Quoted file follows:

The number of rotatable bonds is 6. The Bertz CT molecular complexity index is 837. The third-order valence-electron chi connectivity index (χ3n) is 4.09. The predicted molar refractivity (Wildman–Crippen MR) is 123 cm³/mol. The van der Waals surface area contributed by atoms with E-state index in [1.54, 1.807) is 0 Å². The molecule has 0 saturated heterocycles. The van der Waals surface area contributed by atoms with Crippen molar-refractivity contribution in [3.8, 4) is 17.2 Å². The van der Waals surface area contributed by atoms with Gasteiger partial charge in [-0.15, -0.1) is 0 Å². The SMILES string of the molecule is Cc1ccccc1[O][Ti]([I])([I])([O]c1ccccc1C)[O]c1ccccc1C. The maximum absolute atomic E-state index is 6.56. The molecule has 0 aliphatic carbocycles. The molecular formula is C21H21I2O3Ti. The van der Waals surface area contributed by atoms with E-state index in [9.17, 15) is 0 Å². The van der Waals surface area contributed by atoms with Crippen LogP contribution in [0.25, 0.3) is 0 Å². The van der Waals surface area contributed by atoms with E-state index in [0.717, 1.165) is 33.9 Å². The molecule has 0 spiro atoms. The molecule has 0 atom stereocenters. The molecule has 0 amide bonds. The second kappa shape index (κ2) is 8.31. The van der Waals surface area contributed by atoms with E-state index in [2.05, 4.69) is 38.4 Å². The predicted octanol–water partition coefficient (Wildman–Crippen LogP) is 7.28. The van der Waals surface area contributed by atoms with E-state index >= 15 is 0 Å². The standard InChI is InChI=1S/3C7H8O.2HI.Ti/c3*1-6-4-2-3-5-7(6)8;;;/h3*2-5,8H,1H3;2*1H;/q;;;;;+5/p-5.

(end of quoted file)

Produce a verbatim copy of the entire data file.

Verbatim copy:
The number of rotatable bonds is 6. The Bertz CT molecular complexity index is 837. The third-order valence-electron chi connectivity index (χ3n) is 4.09. The predicted molar refractivity (Wildman–Crippen MR) is 123 cm³/mol. The van der Waals surface area contributed by atoms with E-state index in [1.54, 1.807) is 0 Å². The molecule has 0 saturated heterocycles. The van der Waals surface area contributed by atoms with Crippen molar-refractivity contribution in [3.8, 4) is 17.2 Å². The van der Waals surface area contributed by atoms with Gasteiger partial charge in [-0.15, -0.1) is 0 Å². The SMILES string of the molecule is Cc1ccccc1[O][Ti]([I])([I])([O]c1ccccc1C)[O]c1ccccc1C. The maximum absolute atomic E-state index is 6.56. The molecule has 0 aliphatic carbocycles. The molecular formula is C21H21I2O3Ti. The van der Waals surface area contributed by atoms with E-state index in [9.17, 15) is 0 Å². The van der Waals surface area contributed by atoms with Crippen LogP contribution in [0.25, 0.3) is 0 Å². The van der Waals surface area contributed by atoms with E-state index in [0.717, 1.165) is 33.9 Å². The molecule has 0 spiro atoms. The molecule has 0 atom stereocenters. The molecule has 0 amide bonds. The second kappa shape index (κ2) is 8.31. The van der Waals surface area contributed by atoms with E-state index in [2.05, 4.69) is 38.4 Å². The predicted octanol–water partition coefficient (Wildman–Crippen LogP) is 7.28. The van der Waals surface area contributed by atoms with E-state index >= 15 is 0 Å². The standard InChI is InChI=1S/3C7H8O.2HI.Ti/c3*1-6-4-2-3-5-7(6)8;;;/h3*2-5,8H,1H3;2*1H;/q;;;;;+5/p-5.